To some bank workers, one round of layoffs seems to blur into the next. At Goldman Sachs, low performers were dismissed from January through March. A few weeks later, the bank quietly began letting more people go. All told, Goldman is axing about 8 percent of its work force, although incoming employees this summer will make up for some of that loss.

    At Merrill Lynch 1,100 people were laid off early this year, mostly in mortgage-related businesses. But in April, the firm announced 2,900 more cuts.

    JPMorgan Chase said last fall that it would lay off 100 people in its fixed-income division and then followed up with several smaller rounds of cuts in other parts of the bank. The casualties will keep mounting as JPMorgan melds with Bear Stearns, the troubled investment bank it is buying.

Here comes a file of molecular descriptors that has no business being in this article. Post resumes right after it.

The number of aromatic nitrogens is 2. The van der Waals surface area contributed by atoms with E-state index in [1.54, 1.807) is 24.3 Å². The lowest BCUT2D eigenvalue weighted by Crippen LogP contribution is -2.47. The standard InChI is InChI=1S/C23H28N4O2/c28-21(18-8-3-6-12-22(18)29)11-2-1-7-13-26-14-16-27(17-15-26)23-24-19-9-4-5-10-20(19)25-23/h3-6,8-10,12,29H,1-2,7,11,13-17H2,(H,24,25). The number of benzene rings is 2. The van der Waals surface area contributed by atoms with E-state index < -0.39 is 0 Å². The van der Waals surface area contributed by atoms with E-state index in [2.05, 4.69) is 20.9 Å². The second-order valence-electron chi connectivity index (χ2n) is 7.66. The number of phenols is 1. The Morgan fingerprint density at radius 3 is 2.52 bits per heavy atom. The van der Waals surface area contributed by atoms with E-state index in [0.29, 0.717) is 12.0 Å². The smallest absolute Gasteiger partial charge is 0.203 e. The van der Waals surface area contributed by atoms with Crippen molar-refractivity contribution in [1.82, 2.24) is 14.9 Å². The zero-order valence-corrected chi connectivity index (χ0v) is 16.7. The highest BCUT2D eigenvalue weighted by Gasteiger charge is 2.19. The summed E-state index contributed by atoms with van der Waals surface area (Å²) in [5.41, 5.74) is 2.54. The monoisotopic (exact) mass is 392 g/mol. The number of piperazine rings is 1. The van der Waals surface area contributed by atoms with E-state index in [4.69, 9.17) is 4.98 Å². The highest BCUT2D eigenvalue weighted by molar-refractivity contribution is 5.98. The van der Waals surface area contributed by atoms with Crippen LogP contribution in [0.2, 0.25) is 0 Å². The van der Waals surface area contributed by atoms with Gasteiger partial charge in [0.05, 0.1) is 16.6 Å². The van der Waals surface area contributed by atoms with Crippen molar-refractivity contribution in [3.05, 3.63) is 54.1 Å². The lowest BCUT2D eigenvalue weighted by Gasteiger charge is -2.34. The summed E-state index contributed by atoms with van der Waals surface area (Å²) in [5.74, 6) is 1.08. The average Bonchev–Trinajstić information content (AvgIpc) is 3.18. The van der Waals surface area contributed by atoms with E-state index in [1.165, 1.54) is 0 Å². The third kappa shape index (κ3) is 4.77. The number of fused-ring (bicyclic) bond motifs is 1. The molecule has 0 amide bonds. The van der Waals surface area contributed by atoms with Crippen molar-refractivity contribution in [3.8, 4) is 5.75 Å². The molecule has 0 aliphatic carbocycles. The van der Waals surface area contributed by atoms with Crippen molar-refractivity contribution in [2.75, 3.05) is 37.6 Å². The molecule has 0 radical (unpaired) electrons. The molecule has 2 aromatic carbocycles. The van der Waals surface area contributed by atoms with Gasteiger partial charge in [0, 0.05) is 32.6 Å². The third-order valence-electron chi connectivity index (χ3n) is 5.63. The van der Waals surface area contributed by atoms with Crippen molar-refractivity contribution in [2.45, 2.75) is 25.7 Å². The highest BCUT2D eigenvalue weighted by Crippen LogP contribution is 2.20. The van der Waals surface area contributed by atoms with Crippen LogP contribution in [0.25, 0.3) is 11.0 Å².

Starting at the top, JPMorgan executives are eliminating jobs at their own bank, redeploying some people to other divisions and replacing others with Bear Stearns workers. As many as 5,500 Bear Stearns employees and 4,000 JPMorgan workers could lose their jobs before it is over.

  4. #4
    Unregˇstered Guest

    Default Re: Good news!! IMF chief says worst of financial crisis is over

    Quote Originally Posted by 彭博
    要扩展亚洲业务 美林将多聘请几百名员工

    美林(Merrill Lynch)计划扩展在亚洲的私人银行服务业务,因而将多聘请几百名员工




    OMG! Why so many hiring?

    Citi is hiring in Singapore. UBS is hiring in Singapore.
    Now Merill Lynch needs a few hundred more.

    Where to find so many bankers in Singapore?